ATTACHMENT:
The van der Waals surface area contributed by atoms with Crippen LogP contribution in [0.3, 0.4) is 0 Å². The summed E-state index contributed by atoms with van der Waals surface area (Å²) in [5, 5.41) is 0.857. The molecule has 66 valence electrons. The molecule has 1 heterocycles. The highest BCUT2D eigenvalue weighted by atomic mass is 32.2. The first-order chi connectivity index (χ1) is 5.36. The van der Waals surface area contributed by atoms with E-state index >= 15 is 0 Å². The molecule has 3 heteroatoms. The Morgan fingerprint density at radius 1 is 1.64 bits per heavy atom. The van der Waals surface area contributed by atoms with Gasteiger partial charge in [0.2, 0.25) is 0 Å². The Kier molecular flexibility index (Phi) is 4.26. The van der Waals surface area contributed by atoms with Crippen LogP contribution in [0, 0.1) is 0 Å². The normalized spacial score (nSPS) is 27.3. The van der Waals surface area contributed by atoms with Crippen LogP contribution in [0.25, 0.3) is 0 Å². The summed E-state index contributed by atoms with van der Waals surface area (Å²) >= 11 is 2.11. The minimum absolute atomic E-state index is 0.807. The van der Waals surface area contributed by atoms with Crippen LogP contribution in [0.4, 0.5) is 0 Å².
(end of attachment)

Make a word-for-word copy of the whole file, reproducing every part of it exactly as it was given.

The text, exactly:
The van der Waals surface area contributed by atoms with Crippen LogP contribution in [0.3, 0.4) is 0 Å². The summed E-state index contributed by atoms with van der Waals surface area (Å²) in [5, 5.41) is 0.857. The molecule has 66 valence electrons. The molecule has 1 heterocycles. The highest BCUT2D eigenvalue weighted by atomic mass is 32.2. The first-order chi connectivity index (χ1) is 5.36. The van der Waals surface area contributed by atoms with E-state index >= 15 is 0 Å². The molecule has 3 heteroatoms. The Morgan fingerprint density at radius 1 is 1.64 bits per heavy atom. The van der Waals surface area contributed by atoms with Gasteiger partial charge in [0.2, 0.25) is 0 Å². The Kier molecular flexibility index (Phi) is 4.26. The van der Waals surface area contributed by atoms with Crippen LogP contribution in [0, 0.1) is 0 Å². The normalized spacial score (nSPS) is 27.3. The van der Waals surface area contributed by atoms with Crippen LogP contribution in [0.25, 0.3) is 0 Å². The summed E-state index contributed by atoms with van der Waals surface area (Å²) >= 11 is 2.11. The minimum absolute atomic E-state index is 0.807. The van der Waals surface area contributed by atoms with Crippen LogP contribution in [0.4, 0.5) is 0 Å².